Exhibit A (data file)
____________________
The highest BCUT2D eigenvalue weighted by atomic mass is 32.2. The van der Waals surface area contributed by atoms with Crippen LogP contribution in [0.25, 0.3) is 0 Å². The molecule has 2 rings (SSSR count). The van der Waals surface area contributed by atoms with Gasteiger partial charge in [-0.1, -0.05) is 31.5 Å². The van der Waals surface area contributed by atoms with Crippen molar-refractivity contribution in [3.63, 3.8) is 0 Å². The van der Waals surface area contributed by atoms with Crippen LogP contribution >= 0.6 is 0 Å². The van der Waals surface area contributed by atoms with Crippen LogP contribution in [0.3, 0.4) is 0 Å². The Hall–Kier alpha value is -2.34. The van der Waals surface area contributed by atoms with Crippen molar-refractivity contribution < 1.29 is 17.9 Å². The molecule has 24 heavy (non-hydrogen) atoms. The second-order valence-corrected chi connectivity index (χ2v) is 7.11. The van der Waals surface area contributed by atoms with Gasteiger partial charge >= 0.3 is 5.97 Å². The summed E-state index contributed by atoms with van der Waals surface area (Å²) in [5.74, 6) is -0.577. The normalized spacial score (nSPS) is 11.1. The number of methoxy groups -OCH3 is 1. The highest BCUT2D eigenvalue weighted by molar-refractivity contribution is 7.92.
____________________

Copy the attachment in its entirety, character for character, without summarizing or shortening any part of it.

The highest BCUT2D eigenvalue weighted by atomic mass is 32.2. The van der Waals surface area contributed by atoms with Crippen LogP contribution in [0.25, 0.3) is 0 Å². The molecule has 2 rings (SSSR count). The van der Waals surface area contributed by atoms with Gasteiger partial charge in [-0.1, -0.05) is 31.5 Å². The van der Waals surface area contributed by atoms with Crippen molar-refractivity contribution in [3.63, 3.8) is 0 Å². The van der Waals surface area contributed by atoms with Crippen LogP contribution >= 0.6 is 0 Å². The van der Waals surface area contributed by atoms with Crippen LogP contribution in [0.3, 0.4) is 0 Å². The Hall–Kier alpha value is -2.34. The van der Waals surface area contributed by atoms with Crippen molar-refractivity contribution < 1.29 is 17.9 Å². The molecule has 24 heavy (non-hydrogen) atoms. The second-order valence-corrected chi connectivity index (χ2v) is 7.11. The van der Waals surface area contributed by atoms with Gasteiger partial charge >= 0.3 is 5.97 Å². The summed E-state index contributed by atoms with van der Waals surface area (Å²) in [5.74, 6) is -0.577. The normalized spacial score (nSPS) is 11.1. The number of methoxy groups -OCH3 is 1. The highest BCUT2D eigenvalue weighted by molar-refractivity contribution is 7.92.